And they show how they dealt with it. (it has a pretty intersting understanding of the Theology of the Cross involved)
    Too many I work with today, have the ability to discern between appropriate and inappropriate depression. Never mind their doctors.

    The other, is a CD, also by Michael Card, called “The Hidden Face of God”. I think the author has been where many of us are, and those questions arise. It doesn’t gloss over them, but instead recognizes the reality of dealing with those times.
    It helps putting scripture to music, the words assure and reassure us of God’s presence, in the midst of those dark places. And the music is carthartic as well.

    Godspeed!

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Topics

I’m working on some topics that ought to be covered here in the next 2-3 months. Here’s what I have so far:

  • Depression
  • Anxiety
  • OCD
  • Relation between Faith and illness
  • Mental Illness and Stigma
  • What can pastors let go and what CAN’T they let go and why
  • Pastors as Supermen
  • Hiding weakness
  • Drugs Drugs Drugs
  • Counselors? We Don’t Need No Stinking Counselors! (not)
  • Hope when there is no hope in your heart

So those are some of my ideas. What would YOU like to see covered?

11 thoughts on “Topics”

  1. I am a Lutheran pastor who has a son with OCD. One of the difficulties of dealing with a person who suffers from OCD is trying to distinguish when the person needs to hear the Gospel as an answer to his anxiety and when the anxiety is simply OCD talking and the person must then be referred to the various “coping” tools he has been trained to use. It would be interesting and helpful to me to explore this issue further with another person who holds the same faith as I. I would be glad to clarify the issue stated above if need be.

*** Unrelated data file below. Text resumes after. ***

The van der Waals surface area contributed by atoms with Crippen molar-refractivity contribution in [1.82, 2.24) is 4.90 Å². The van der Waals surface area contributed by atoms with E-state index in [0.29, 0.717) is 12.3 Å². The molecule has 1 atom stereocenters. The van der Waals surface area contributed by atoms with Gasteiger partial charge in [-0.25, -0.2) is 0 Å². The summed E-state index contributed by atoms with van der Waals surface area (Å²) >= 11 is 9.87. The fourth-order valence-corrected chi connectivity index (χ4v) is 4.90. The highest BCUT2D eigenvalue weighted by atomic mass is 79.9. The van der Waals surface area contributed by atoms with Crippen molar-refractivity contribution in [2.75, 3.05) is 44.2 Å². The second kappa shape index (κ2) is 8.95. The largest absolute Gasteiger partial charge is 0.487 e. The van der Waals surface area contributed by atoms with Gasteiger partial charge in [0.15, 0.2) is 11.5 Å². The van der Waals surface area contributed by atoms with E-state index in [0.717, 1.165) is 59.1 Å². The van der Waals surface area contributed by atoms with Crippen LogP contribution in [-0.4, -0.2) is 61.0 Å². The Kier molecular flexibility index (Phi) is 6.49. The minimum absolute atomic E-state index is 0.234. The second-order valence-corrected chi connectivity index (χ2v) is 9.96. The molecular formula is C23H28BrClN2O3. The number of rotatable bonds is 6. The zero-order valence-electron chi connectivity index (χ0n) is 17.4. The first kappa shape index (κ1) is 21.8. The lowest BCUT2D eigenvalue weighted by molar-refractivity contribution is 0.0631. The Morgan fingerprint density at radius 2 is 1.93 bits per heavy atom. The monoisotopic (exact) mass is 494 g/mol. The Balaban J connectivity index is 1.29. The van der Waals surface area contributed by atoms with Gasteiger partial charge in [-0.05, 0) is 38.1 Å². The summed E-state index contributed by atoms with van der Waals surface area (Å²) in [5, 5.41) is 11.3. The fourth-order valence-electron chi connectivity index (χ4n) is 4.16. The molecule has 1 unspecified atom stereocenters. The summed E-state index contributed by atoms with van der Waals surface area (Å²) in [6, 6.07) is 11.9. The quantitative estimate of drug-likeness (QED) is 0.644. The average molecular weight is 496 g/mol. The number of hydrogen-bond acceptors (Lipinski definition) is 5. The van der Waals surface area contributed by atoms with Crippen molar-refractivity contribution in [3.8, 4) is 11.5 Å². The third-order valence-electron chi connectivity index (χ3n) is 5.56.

2. I originally logged on simply to thank you for offering such a blog as this. Then I forgot about thanking you as I left my previous comment. This blog is a wonderful idea and I am very thankful you have started it. I look forward to the ongoing conversation.

  3. These topics will need to be explored all the more so as at least in the case of CTS in Fort Wayne, the new curiculum features only a minimal crash course called “Pastoral Counseling.” I look forward to your discussion and hope it will provide insightsw for my future ministry.